Iran on Tuesday rejected allegations it attempted to clean up radioactive traces possibly left by secret nuclear work at a key military site before granting U.N. inspectors permission to visit the facility.
Foreign Ministry spokesman Ramin Mehmanparast told reporters in Tehran that the allegations were misleading and false, and insisted that such traces could not be cleaned up.
Satellite images of Iran's Parchin military facility that circulated last week appeared to show trucks and earth-moving vehicles at the location. That set off assertions by diplomats, all nuclear experts accredited to the U.N. nuclear agency in Vienna, about a cleanup operation.
The diplomats said the crews at Parchin may be trying to erase evidence of a test of a small nuclear-weapon trigger. They spoke on condition of anonymity because they were not authorized to discuss the information on the record.
The assertions added to tensions surrounding Iran's controversial nuclear program, which the West fears is geared toward nuclear weapons-making but Tehran insists is for peaceful purposes.
Mehmanparast dismissed the diplomats' assertions.
"Those who are familiar with nuclear physics know that these comments are not remarkable in any way," he said. "This is mainly public speculation and not based on logic."
"Basically, nuclear military activities are not cleanable, at all," Mehmanparast said. He did not directly address the satellite photos but stressed that Parchin has been continuing its "conventional military" activities and operations.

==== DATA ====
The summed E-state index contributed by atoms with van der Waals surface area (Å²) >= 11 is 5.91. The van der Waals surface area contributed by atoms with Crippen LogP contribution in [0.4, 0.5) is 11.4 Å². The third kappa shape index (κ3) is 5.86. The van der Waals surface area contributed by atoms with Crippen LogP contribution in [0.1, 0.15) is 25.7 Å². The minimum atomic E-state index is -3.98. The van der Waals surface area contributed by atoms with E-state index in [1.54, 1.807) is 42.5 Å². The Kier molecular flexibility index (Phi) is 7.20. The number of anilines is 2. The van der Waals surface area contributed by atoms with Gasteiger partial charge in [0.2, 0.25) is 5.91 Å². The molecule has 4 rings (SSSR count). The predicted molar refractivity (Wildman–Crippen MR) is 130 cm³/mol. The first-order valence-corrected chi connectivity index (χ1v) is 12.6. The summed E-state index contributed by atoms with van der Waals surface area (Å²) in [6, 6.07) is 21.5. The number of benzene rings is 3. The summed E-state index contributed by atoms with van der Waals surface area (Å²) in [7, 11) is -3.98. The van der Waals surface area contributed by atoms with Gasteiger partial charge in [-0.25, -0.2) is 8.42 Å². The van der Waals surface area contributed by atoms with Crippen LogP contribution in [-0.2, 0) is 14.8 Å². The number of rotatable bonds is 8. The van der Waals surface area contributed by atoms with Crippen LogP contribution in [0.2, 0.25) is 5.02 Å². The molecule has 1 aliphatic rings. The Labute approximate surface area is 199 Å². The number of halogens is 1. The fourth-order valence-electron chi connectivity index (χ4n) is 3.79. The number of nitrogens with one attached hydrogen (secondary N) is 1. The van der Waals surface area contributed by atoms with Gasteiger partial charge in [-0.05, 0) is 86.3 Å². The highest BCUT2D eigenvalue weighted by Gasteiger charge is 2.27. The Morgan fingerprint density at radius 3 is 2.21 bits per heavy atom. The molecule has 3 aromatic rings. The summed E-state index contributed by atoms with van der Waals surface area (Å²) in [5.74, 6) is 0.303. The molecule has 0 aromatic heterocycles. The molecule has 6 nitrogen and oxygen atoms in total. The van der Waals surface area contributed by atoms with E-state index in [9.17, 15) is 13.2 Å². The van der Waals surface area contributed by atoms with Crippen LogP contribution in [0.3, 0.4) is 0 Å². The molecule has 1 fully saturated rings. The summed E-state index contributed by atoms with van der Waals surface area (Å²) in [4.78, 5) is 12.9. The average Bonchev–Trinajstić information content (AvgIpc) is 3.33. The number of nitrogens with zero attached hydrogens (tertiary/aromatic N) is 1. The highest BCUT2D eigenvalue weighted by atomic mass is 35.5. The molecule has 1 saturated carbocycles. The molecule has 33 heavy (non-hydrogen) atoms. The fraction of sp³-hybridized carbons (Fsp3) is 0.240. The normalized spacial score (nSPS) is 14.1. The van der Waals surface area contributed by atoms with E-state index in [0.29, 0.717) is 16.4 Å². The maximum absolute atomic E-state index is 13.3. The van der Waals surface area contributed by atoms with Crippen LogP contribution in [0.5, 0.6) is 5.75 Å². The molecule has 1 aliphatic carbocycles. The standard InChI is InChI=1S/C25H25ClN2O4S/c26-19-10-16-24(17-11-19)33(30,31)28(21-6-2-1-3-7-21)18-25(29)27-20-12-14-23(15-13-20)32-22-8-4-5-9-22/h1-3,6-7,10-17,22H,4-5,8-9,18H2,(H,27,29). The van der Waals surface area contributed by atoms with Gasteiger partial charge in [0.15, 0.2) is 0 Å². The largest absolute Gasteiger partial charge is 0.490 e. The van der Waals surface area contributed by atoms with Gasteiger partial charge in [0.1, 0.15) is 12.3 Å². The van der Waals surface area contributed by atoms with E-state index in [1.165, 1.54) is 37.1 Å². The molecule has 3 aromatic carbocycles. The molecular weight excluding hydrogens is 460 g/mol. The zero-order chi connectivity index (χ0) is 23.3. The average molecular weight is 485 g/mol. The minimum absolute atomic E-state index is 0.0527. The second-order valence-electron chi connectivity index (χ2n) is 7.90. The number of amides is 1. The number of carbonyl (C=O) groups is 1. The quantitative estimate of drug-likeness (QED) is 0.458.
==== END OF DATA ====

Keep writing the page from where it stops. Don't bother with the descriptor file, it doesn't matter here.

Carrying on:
Inspecting Parchin, southeast of the capital Tehran, was a key request made by senior IAEA teams that visited Tehran in January and February. Iran rebuffed those demands at the time, as well as attempts by the nuclear agency's team to question Iranian officials and secure other information linked to the allegations of secret weapons work.
Iran said last week that a visit was possible once an unspecified set of conditions was reached. But an IAEA official said the agency had received no new offer from Iran on allowing such an inspection as of Tuesday. The official spoke on condition of anonymity because he was not authorized to comment publicly on confidential IAEA matters.
The Parchin complex has been often mentioned in the West as a suspected base for secret nuclear experiments _ a claim Iran consistently denies. IAEA inspectors visited the site in 2005, but only one of four areas on the grounds and reported no unusual activities.
An IAEA report last year said there were indications Tehran has conducted high-explosives testing to set off a nuclear charge at Parchin. Iran denied the atomic activity and insisted that any decision to open the site rests with the armed forces since it was a military, not nuclear, facility.
Associated Press writer George Jahn in Vienna contributed to this report.